The next appearance by a bearded man is in the rather bizarre Kake No 8 (The Hijacker).
In this story he actually plays a leading role. It's as a villain again - the rather stylishly-dressed leader of the hijacking gang. Unfortunately he has a weakness for men in leather jackets. He forces Kake to service him at gunpoint, but Kake seduces him and distracts him long enough to save the passengers. (This was pre-9/11 of course when hijackers generally did not kill their hostages but just carted them off to remote runways). Like his previous incarnation as a thief, this villain has a very hairy body as well as a beard - and he seems equally inept too.
As a slight diversion, one of my older articles on Tom Sailors includes two separate examples of hairy-chested men, one is a bullying sailor (villain) and the other an inept motorcyclist (incompetant), Neither have beards, but this ying and yang of masculinity - manly assertiveness and boyish foolishness are the essence of Kake himself if you think about it.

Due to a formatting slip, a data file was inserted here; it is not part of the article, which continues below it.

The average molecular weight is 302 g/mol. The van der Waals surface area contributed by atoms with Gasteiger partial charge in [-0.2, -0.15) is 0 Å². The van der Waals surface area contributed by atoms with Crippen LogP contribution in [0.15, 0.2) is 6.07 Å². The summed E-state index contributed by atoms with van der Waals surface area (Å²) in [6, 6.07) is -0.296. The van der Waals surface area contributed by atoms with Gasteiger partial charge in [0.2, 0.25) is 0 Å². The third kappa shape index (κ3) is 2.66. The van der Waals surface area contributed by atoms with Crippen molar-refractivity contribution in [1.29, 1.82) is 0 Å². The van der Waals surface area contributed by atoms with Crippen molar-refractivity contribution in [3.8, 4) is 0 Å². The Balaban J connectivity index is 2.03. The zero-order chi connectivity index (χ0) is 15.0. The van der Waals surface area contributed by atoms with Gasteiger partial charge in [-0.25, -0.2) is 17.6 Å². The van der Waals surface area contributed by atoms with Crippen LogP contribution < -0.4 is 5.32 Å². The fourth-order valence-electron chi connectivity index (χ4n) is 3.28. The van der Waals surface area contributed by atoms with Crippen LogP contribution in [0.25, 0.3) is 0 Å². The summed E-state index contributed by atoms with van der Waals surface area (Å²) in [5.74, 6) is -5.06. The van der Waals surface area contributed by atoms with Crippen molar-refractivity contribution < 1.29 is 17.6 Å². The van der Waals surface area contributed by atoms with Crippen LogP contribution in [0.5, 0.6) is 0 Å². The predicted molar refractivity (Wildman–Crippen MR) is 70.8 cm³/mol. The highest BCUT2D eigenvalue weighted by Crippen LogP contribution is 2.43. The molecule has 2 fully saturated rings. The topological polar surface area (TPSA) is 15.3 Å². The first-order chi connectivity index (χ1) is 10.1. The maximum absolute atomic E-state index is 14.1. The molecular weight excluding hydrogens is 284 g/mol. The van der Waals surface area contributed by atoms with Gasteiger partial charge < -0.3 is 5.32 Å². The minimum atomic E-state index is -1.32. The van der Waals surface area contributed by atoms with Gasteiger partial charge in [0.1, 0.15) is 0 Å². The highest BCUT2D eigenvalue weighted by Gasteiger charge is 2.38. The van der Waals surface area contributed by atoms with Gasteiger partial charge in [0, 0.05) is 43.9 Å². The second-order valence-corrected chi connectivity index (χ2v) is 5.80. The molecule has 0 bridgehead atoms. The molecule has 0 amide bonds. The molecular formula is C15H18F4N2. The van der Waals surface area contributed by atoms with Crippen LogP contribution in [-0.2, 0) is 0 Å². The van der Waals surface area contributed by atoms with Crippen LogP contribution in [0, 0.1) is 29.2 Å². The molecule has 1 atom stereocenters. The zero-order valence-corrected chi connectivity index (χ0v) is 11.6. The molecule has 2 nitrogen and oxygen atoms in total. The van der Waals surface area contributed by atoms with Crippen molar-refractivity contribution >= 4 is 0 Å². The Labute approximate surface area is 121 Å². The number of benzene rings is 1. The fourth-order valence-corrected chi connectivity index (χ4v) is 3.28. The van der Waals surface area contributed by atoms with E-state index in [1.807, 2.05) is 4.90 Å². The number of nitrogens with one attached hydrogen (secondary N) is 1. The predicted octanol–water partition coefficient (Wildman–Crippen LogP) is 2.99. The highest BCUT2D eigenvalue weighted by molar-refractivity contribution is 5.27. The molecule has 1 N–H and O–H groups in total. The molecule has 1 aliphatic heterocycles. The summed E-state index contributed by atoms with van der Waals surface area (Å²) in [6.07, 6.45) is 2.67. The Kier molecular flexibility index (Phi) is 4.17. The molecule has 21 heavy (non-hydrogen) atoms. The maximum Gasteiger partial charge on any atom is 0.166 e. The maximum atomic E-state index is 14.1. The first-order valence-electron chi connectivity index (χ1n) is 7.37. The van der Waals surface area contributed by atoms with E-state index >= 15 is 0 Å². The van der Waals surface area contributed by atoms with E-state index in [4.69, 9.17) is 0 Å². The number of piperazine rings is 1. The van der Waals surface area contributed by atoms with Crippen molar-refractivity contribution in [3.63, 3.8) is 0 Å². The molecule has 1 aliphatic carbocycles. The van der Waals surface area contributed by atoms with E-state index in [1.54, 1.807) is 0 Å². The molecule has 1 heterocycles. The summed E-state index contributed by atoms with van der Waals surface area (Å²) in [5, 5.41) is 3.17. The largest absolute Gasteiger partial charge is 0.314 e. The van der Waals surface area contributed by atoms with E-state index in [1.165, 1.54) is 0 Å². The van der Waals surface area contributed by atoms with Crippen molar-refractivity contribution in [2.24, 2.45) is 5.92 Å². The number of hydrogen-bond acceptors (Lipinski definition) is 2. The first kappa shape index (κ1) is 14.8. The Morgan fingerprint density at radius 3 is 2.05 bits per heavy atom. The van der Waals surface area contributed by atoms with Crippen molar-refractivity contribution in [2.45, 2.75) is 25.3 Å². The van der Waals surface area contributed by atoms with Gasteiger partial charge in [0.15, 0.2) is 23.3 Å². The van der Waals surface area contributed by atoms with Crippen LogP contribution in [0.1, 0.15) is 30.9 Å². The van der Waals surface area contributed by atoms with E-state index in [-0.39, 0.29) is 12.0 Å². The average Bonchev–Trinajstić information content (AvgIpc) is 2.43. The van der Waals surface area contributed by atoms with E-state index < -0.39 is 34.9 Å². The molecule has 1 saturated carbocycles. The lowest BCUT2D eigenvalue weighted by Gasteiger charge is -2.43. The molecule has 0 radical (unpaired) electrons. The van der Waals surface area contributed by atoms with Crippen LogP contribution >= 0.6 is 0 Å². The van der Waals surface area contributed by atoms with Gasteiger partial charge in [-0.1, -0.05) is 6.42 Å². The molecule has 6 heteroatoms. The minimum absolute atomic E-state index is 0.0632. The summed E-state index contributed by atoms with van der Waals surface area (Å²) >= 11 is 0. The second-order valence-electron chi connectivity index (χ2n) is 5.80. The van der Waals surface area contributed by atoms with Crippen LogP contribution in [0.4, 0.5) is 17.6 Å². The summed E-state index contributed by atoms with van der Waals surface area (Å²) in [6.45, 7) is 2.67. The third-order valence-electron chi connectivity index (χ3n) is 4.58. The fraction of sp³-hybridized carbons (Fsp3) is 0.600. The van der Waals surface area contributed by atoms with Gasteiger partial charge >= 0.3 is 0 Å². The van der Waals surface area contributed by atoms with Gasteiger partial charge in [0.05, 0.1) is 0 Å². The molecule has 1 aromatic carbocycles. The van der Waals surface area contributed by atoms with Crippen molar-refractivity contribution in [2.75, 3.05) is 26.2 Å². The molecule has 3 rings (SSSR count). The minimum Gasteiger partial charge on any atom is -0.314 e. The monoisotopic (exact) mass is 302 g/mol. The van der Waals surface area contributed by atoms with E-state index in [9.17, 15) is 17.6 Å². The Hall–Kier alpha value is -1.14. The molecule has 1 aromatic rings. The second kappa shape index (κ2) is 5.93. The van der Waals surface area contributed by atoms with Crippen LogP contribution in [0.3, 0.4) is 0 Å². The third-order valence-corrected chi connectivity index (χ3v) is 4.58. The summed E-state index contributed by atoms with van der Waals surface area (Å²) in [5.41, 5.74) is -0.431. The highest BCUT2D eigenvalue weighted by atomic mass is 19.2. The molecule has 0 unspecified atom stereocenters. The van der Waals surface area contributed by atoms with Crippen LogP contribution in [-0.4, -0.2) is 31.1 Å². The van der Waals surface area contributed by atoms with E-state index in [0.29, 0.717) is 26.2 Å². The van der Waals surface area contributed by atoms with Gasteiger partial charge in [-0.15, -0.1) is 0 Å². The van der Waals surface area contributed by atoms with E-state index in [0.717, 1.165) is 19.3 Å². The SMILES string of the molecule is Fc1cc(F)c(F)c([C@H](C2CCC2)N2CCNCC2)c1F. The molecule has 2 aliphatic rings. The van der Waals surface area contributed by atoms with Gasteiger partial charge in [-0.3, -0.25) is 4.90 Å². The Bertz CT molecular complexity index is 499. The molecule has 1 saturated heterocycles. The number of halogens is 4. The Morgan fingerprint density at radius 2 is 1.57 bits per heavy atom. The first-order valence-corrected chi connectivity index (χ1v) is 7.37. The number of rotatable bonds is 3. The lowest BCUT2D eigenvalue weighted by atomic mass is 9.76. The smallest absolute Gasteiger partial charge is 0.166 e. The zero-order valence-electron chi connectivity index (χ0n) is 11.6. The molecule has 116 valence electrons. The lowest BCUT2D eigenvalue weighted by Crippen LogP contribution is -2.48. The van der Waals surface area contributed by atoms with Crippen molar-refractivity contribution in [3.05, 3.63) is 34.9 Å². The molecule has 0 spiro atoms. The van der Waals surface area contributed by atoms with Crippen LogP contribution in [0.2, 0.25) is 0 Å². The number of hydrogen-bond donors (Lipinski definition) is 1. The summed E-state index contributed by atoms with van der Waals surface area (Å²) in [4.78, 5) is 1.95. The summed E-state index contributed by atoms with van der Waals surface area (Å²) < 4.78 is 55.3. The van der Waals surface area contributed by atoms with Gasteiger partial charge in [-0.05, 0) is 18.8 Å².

The bearded stereotype reappears in 1973, in one of the short-lived 'Mike' series of cartoons. Here he plays a smug-looking man, conspicuously well dressed. In other words an embodiment of conventionality and possibly vanity too. He allows himself to be seduced and sucked off by Mike while talking to his girlfriend (or wife) at the same time in a Public Telephone kiosk. He even allows a passing Sailor to join in, but makes off, narrowly escaping exposure when an indignant woman demands to use the phone.
This dominant leatherman is quite a promotion for beardies from the roles of thief and philander. Still playing the bad guy in a sense, but this is a bad guy who commands respect.
continued in part 3
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